After playing from 1979 to 1985 with his band, Sussman Lawrence, he set out on a solo recording career with the release in 1985 of his first album, “This Father’s Day.” That soulful — even spiritual — album has been followed my many more, including “Gematria,” “From Strength to Strength,” “Flown This Acid World,” and “Skin.” He also branched out into creating music for children, releasing albums like “My Best Friend is a Salamander,” “My Fabulous Plum,” and the Grammy-nominated “My Green Kite.”
Faced with the hefty cost of Jewish day school tuitions and regular trips to Israel, along with the other expenses associated with living a Jewishly committed family life, Himmelman readily took advantage of lucrative offers to score films and television programs. Fans of the long-running FOX series “Bones” will recognize his name from the show’s opening credits. His work on “Judging Amy,” a television drama that ran on CBS from 1999 to 2005 earned him an Emmy nomination.
For better or worse, Himmelman defines success in the same terms as most of the rest of us living in today’s society: wealth, property, power, sex and strength.
“It’s hard to eschew those definitions,” he says. “The question is whether you have the ability to look, if not live, beyond that.”
He says he occasionally does get that glimpse beyond, and proposes that it might have something to do with Judaism. Preferring to avoid labels of affiliation and referring to himself as “a practitioner of Jewish ritual,” he admits that some days he finds that ritual unbelievably boring and frustrating. However, the disengagement offered by Shabbat from pervasive, sales-fueled technology greatly enriches his life.
“If it weren’t for my dad’s dying, I wouldn’t have made such a turn,” Himmelman suggests about his embracing traditional Judaism at age 25. At the same time, he is certain that the ritual and structure it imposes complimented the way he already thought, believed and felt.
‘The way I go through the world is chaotic’
“The way I go through the world is chaotic. My drives are strong. I view the application of structures not as a limitation, but rather as a safeguard and a springboard toward greater creativity and freedom,” he says.
“The idea that there is a ruling force (God), that there is an organizing principle to everything and that there is too much complexity for total randomness, is native to me,” he continues.
Himmelman’s connection with Daniel Pearl, the American Jewish journalist who was kidnapped and beheaded by Islamic terrorists in 2002, serves as an example of this outlook. Following Pearl’s murder, Himmelman read a great deal about him and the political context of the killing.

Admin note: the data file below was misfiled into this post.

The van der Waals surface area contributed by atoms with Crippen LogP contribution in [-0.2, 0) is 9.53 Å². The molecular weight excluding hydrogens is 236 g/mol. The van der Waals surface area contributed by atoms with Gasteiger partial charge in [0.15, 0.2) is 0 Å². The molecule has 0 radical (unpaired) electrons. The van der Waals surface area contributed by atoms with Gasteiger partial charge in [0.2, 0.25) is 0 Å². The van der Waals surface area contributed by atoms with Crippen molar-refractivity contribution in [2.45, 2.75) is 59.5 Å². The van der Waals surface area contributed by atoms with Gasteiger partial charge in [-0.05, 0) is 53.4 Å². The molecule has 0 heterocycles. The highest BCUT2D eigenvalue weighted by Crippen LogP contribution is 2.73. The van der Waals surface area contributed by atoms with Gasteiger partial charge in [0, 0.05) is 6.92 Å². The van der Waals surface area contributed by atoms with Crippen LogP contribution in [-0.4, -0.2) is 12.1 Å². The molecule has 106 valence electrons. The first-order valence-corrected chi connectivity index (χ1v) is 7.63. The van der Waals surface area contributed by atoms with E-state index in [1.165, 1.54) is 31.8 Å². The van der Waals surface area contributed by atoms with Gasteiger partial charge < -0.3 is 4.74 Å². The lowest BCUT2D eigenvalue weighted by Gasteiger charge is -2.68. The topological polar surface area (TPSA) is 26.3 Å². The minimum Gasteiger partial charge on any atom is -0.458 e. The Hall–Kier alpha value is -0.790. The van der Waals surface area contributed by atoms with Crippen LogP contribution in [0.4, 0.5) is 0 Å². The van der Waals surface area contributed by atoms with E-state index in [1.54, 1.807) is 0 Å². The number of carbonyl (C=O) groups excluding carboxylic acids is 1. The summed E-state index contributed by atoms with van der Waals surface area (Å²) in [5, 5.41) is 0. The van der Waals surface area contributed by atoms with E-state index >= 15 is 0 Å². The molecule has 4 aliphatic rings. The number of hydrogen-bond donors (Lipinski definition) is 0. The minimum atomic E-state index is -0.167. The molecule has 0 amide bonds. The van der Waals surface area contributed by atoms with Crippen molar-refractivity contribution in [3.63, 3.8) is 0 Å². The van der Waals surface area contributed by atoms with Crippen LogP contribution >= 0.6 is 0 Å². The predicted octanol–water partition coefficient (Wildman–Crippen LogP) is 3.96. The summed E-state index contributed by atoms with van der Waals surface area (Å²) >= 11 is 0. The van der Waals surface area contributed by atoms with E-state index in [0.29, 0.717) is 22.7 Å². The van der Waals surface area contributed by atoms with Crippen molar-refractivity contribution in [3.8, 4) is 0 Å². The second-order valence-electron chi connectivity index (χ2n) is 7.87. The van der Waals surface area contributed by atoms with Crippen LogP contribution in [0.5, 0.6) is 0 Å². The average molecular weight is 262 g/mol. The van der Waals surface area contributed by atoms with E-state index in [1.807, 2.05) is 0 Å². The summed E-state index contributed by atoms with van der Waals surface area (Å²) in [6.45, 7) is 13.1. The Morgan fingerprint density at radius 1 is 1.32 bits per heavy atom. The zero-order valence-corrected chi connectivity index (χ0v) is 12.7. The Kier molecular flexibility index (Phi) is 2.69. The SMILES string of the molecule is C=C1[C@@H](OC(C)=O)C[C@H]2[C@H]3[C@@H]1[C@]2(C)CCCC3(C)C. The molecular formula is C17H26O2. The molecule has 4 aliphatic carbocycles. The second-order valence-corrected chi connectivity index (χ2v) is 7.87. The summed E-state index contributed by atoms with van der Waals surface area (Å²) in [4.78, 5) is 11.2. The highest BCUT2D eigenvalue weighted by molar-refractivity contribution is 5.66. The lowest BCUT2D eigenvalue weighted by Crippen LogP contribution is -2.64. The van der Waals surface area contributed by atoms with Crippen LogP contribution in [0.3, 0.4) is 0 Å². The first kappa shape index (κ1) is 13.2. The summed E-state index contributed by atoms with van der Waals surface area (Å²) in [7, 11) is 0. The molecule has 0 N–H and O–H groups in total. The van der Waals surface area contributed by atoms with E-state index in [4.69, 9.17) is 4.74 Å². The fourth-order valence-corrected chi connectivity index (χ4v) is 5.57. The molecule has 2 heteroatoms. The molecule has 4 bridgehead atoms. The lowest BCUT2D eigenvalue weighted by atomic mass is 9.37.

“I would go to sleep sometimes thinking about Danny Pearl. I would think about what an amazing person he was and that I would have wanted a friend like him.”
Then, Himmelman read a piece by a Wall Street Journal journalist who had been Pearl’s friend and colleague. In it, the journalist recounted how Himmelman had been Pearl’s favorite musical artist and that he and Pearl had gone to see Himmelman in concert in Washington, DC, even going backstage to meet the singer.
Himmelman tracked the writer down, worrying that he had perhaps not been nice enough to the fans. It turns out that he had been very gracious and had even given Pearl a broken guitar string as a souvenir. In the years since this revelation, Himmelman has reached out to Pearl’s parents and become friendly with them.
“It serves as a deep metaphor for me. You think you know the things you are doing, but you can’t really see their consequences.”
His latest venture, Big Muse, has gotten him out of the isolation of the recording studio and into the headquarters of major corporations like McDonalds and the Gap, and organizations like the Wounded Warrior Project, helping thousands of people unleash their creativity through songwriting. Inspired by Daniel Pink’s, “A Whole New Mind: Why Right Brainers Will Rule the Future,” Himmelman is also penning a book, titled, “Marv or the Milky Way” to further explicate and spread his methodology for making one’s dreams come true.
Marv is a fictional character he has invented to symbolize our inner critic.
“Marv is in me almost all the time, except when I’m creating,” shares Himmelman, who has had to repeatedly pick himself up and dust himself off in an effort to continuously reinvent himself in a world in which the music industry has experienced a profound disruption.
Does he see it as ironic that the rock star is now working with the suits? Not at all. “They’re not suits to me. People are people.”
“I don’t purport to know anything about business, but what I do know is fearlessness, creativity, and the value of sharing ideas,” he says. “And I also know the value of failing.”